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Color red is an aphrodisiac for men

October 28, 2008 | 11:04 am

Reddress1_2Romance is a puzzling thing. But scientists are doing their best to unravel the mysteries of human  attachment and have now discovered that women wearing red appear more attractive to men. Men, however, are  unaware that the color red turns them on.

Researchers at the University of Rochester conducted five psychological experiments to assess how color can affect how men view a woman's attractiveness. In one study, the men were shown photographs of women framed by a border of either red or white. The men tended to find the women more attractive when they appeared in the red frame. In another study, the men were shown pictures of women wearing red followed by pictures of the same women wearing another color. When wearing red, the women were more likely to score an invitation to the prom and to be treated to a more expensive date.

Red did not change the attractiveness ratings for females rating other females, the authors noted in their study, published today in the Journal of Personality and Social Psychology. And it did not change how men rated the women in the photos in terms of likability, intelligence or kindness.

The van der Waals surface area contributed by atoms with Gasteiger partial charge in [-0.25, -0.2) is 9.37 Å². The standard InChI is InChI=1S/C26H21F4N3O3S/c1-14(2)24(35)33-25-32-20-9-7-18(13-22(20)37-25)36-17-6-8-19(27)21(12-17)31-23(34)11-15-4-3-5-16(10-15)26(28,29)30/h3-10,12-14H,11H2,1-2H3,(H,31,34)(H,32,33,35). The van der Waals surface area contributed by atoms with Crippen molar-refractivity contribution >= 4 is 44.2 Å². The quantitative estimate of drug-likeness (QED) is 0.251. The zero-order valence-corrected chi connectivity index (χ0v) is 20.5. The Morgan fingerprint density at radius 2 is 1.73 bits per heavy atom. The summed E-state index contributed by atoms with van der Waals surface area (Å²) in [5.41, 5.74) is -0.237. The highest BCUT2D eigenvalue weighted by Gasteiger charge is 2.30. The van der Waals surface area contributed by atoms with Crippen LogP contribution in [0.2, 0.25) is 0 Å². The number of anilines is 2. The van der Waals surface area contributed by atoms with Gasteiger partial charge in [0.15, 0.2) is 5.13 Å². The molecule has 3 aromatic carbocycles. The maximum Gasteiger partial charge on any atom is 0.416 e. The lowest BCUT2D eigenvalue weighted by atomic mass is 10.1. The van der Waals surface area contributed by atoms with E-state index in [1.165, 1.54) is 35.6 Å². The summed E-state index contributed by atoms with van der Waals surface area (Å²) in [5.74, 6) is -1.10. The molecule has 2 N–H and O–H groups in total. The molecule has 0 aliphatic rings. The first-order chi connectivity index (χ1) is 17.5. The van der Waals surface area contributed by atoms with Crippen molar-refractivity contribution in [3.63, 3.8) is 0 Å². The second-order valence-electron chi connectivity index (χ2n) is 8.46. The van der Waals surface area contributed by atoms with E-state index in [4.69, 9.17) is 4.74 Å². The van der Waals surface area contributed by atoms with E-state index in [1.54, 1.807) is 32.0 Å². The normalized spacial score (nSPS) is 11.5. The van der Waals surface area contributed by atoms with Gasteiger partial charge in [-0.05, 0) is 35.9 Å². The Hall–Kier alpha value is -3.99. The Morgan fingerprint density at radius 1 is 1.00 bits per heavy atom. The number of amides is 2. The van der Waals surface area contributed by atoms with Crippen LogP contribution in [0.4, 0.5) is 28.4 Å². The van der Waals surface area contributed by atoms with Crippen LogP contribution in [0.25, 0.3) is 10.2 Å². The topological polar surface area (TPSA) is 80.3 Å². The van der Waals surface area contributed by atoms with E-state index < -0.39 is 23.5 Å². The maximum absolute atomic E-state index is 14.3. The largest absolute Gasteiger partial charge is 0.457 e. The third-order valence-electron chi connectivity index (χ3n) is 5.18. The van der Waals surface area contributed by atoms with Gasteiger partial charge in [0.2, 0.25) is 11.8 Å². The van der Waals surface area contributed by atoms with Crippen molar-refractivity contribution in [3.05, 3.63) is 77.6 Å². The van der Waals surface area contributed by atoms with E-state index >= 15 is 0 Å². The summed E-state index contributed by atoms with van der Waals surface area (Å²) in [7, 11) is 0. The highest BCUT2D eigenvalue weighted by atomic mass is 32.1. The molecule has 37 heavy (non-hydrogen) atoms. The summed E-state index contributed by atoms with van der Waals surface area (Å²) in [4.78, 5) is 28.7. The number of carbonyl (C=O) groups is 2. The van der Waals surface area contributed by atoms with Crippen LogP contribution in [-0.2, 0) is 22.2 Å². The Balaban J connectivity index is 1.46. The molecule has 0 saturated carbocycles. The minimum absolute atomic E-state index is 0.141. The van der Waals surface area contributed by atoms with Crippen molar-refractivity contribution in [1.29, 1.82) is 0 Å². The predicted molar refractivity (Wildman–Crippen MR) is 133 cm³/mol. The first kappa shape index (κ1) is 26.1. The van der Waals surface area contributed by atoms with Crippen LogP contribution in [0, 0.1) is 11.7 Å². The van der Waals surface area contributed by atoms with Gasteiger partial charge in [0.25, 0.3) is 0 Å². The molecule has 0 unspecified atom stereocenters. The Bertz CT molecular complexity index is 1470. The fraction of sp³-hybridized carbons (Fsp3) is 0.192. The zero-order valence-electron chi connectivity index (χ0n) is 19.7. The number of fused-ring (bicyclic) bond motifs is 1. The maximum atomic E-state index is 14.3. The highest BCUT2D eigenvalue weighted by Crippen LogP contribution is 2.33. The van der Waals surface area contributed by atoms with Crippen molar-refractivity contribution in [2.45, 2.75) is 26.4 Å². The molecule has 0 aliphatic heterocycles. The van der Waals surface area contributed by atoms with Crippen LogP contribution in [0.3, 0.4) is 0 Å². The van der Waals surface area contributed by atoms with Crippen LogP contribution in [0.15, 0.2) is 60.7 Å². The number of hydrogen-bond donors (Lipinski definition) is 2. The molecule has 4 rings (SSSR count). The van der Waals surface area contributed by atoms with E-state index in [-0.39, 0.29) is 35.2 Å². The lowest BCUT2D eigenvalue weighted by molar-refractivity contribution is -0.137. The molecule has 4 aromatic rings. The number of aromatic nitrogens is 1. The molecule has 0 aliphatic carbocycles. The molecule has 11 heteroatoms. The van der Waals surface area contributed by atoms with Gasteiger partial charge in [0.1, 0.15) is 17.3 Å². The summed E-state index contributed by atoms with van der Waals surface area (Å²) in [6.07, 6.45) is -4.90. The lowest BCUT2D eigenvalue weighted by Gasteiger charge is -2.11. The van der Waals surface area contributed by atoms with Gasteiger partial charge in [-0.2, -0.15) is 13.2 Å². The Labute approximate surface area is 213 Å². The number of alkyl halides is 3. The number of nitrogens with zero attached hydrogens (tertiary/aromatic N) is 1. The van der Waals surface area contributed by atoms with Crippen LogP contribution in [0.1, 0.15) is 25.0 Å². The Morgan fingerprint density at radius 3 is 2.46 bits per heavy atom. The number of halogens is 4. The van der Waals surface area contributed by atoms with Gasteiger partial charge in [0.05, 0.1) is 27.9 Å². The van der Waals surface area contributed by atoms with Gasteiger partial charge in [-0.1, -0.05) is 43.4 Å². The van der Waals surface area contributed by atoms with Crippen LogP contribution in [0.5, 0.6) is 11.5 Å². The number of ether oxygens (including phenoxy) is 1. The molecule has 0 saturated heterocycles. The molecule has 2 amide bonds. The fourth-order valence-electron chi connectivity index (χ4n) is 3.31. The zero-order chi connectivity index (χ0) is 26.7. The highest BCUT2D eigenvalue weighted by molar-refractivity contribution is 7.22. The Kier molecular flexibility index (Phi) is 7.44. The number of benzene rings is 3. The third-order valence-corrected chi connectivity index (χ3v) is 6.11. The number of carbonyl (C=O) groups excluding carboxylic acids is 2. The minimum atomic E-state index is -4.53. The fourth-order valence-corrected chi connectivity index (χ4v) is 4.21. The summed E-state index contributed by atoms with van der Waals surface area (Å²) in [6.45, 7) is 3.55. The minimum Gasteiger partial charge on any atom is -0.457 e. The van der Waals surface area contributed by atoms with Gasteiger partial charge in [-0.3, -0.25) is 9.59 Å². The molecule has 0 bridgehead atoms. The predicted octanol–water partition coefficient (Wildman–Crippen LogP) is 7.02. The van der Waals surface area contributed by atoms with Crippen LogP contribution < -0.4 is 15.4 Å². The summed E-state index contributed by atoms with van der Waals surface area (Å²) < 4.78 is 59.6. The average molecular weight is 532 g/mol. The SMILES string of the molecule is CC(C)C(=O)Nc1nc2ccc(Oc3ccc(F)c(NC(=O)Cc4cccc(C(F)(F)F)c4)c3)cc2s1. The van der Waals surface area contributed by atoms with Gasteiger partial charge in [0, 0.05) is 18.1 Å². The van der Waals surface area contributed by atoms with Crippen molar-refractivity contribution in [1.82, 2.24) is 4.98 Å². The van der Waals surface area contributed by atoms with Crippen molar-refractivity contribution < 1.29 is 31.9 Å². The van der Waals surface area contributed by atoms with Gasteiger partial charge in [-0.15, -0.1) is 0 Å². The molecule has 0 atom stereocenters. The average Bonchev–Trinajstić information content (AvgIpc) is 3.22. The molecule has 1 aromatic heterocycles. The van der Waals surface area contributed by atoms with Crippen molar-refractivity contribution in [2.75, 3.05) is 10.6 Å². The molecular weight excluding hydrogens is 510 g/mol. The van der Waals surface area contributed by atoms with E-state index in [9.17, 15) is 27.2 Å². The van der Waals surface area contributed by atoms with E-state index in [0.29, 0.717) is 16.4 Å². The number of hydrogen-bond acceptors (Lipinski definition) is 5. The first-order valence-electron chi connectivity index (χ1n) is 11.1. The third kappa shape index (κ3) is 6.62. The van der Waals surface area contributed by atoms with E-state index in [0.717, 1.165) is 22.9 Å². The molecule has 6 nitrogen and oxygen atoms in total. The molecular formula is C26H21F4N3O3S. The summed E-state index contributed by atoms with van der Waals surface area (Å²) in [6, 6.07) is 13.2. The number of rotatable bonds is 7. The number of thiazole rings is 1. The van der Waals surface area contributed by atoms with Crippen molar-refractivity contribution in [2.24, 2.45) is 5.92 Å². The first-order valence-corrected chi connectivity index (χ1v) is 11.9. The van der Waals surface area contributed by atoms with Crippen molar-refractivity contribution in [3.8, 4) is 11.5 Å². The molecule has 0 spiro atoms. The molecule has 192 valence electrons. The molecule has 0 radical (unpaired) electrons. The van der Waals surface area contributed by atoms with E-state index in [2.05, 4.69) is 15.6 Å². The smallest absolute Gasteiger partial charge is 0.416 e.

The color red is linked to romance throughout nature, said the study's lead author, Andrew Elliot, a professor of psychology. Research has shown that nonhuman male primates are more attracted to females displaying red. Female baboons and chimpanzees redden when nearing ovulation to send out sexual signals.

"Our findings confirm what many women have long suspected and claimed -- that men act like animals in the sexual realm. As much as men might like to think that they respond to women in a thoughtful, sophisticated manner, it appears that at least to some degree, their preferences and predilections are, in a word, primitive," the authors said.

Other studies have shown that color can provoke a certain mood or feeling. The behavior provoked by color also depends on the situation, Elliot said. For example, seeing red in competitive situations tends to lead to a worse performance.

-- Shari Roan

Photo: Actress Mischa Barton poses in a red dress earlier this year. Credit: Michael Buckner/Getty Images.

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